This is often really difficult, because we ignore the first signs of small irritation or discomfort, and only take notice when it’s bigger.  So if you’ve waited too long, try to step aside, write down the facts and then have a chat with the person on neutral ground.

 

5) Pretending we aren’t angry

This is technically ‘not angry’, but we are angry, we just pretend we aren’t.

This is when people do those passive aggressive posts on Facebook.  Or make sarcastic digs that are meant to be ‘funny’.

It can also make us into bully’s (check out my posts on bullying – I just got picked as one of the top websites worldwide by an Anti Bullying website).

 

6) Serious anger issues

Then there are times when it’s not that simple, when the anger is too frequent and starts to control us.  When it means that we are aggressive, scary, violent, and it starts to affect our relationships.

If you have this sort of anger, then first check with your Doctor, as you might have a physical problem, that is causing it.  If it’s not physical then they should be able to get you help from someone specialised in anger issues.

It can even have physical effects:

  • Nausea
  • Increased thirst
  • Changes in thought patterns
  • Fatigue
  • Dizziness
  • Tremors
  • Fever
  • Addiction

Depression or Post Traumatic Stress disorder can make us angry instead of seeming down (check out my top books for depression).

 

No emotion is ‘bad’.  The question is ‘Do you let it rule you, or do you use it where it will help you?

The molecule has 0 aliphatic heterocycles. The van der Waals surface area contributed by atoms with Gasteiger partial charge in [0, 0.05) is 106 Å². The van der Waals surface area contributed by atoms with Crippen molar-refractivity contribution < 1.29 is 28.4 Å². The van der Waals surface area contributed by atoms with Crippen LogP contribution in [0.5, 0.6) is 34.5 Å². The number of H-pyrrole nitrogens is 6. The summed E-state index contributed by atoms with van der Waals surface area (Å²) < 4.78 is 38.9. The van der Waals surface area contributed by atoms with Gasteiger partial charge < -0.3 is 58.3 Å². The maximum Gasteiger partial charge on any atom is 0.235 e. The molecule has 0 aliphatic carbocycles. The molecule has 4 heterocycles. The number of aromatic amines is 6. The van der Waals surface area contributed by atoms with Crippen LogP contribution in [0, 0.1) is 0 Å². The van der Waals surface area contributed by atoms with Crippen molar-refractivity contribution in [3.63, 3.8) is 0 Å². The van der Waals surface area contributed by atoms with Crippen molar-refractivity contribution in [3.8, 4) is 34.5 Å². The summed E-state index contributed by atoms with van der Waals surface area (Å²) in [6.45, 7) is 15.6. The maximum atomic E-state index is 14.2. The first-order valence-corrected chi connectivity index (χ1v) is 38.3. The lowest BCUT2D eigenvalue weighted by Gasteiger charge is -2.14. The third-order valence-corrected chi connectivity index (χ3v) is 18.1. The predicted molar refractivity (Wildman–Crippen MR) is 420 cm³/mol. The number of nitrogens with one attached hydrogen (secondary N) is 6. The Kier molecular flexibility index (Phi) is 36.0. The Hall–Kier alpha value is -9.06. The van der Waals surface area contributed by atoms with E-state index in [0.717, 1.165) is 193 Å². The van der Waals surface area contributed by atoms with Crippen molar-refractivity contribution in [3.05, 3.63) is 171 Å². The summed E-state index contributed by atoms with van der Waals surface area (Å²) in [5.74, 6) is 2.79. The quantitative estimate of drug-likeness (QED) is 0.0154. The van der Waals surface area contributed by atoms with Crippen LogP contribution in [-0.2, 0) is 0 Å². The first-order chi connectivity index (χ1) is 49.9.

content

8 Top Tips For Having Wonderful Summer Holidays With The Kids On A Budget

content
content

Here are my Top Tips for finding things to do in the holidays to keep those kids of yours busy without breaking the bank!

 

1) The Library

There is a summer challenge every year.  This year is the ‘Creepy House Challenge‘ where the kids read 6 books by the end of the summer holidays and they get loads of encouragment from the librarians with stickers and the chance to tell them about each book.

This is a great activity.  It’s Free.  It takes time going to the library.  You can do it when it rains!  Plus it’s a gentle way of keeping them going on reading.

 

2) Forests

I’m an ambassador for The Forestry Commission and love Wendover Forest.  They have a Forest Fairy Tale activity going on at the moment, which is a great way of getting our kids involved in being outside.

Take a picnic, make dens, let their imagination run free!

 

3) Festivals

I LOVE going to small or family festivals.  I’m off to Folk by the oak this weekend and Folk Stock in September.  Check out my top tips for first timers.

Take your own food and drink to keep the cost down and give the kids a purse with their money in it so that they understand there is a limit and can choose what they would like to do, but that it’s not an endless supply.

 

4) Simple Things are good for the kids

Don’t worry about a lack of money, it’s good for the kids to enjoy the simple things in life.

Don’t try to fill all their time, it’s good for them to get a little bored, or to learn to occupy themselves (although you may need to give them a bit of direction or make it easy for them to think about it).

 

5) How to keep the house together and yourself from going crazy

Check out my Top 7 Tips For the Summer Holidays , with ideas on how to keep the kids occupied and help the house to survive!

 

6) When You Are Exhausted